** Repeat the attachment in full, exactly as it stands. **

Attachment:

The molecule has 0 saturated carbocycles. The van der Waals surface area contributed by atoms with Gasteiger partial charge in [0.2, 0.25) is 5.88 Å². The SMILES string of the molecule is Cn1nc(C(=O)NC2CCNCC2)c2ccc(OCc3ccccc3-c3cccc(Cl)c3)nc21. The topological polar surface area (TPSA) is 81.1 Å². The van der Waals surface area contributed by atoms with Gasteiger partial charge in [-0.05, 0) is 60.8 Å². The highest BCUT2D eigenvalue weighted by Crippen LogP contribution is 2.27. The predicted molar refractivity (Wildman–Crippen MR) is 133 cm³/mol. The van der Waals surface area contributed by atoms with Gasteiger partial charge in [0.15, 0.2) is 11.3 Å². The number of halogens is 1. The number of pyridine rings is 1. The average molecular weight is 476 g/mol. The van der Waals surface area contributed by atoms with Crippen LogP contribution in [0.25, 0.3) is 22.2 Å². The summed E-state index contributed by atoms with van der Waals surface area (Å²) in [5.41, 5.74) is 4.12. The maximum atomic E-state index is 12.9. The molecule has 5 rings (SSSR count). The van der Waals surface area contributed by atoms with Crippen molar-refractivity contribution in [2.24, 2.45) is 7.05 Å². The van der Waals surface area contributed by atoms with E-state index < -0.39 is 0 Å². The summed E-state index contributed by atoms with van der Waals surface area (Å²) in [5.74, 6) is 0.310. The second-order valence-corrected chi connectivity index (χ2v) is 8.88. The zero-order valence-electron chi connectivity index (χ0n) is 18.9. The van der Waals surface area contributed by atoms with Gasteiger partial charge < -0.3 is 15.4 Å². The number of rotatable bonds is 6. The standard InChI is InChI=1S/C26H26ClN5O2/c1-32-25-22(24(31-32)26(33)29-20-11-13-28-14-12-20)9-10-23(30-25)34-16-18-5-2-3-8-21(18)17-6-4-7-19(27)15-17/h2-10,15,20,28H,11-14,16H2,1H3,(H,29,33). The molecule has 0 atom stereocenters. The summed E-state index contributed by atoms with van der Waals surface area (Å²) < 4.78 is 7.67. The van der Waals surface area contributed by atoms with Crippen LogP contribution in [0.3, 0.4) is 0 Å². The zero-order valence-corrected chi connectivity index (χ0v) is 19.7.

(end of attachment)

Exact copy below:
The molecule has 0 saturated carbocycles. The van der Waals surface area contributed by atoms with Gasteiger partial charge in [0.2, 0.25) is 5.88 Å². The SMILES string of the molecule is Cn1nc(C(=O)NC2CCNCC2)c2ccc(OCc3ccccc3-c3cccc(Cl)c3)nc21. The topological polar surface area (TPSA) is 81.1 Å². The van der Waals surface area contributed by atoms with Gasteiger partial charge in [-0.05, 0) is 60.8 Å². The highest BCUT2D eigenvalue weighted by Crippen LogP contribution is 2.27. The predicted molar refractivity (Wildman–Crippen MR) is 133 cm³/mol. The van der Waals surface area contributed by atoms with Gasteiger partial charge in [0.15, 0.2) is 11.3 Å². The number of halogens is 1. The number of pyridine rings is 1. The average molecular weight is 476 g/mol. The van der Waals surface area contributed by atoms with Crippen LogP contribution in [0.25, 0.3) is 22.2 Å². The summed E-state index contributed by atoms with van der Waals surface area (Å²) in [5.41, 5.74) is 4.12. The maximum atomic E-state index is 12.9. The molecule has 5 rings (SSSR count). The van der Waals surface area contributed by atoms with Crippen molar-refractivity contribution in [2.24, 2.45) is 7.05 Å². The van der Waals surface area contributed by atoms with E-state index < -0.39 is 0 Å². The summed E-state index contributed by atoms with van der Waals surface area (Å²) in [5.74, 6) is 0.310. The second-order valence-corrected chi connectivity index (χ2v) is 8.88. The zero-order valence-electron chi connectivity index (χ0n) is 18.9. The van der Waals surface area contributed by atoms with Gasteiger partial charge < -0.3 is 15.4 Å². The number of rotatable bonds is 6. The standard InChI is InChI=1S/C26H26ClN5O2/c1-32-25-22(24(31-32)26(33)29-20-11-13-28-14-12-20)9-10-23(30-25)34-16-18-5-2-3-8-21(18)17-6-4-7-19(27)15-17/h2-10,15,20,28H,11-14,16H2,1H3,(H,29,33). The molecule has 0 atom stereocenters. The summed E-state index contributed by atoms with van der Waals surface area (Å²) < 4.78 is 7.67. The van der Waals surface area contributed by atoms with Crippen LogP contribution in [0.3, 0.4) is 0 Å². The zero-order valence-corrected chi connectivity index (χ0v) is 19.7.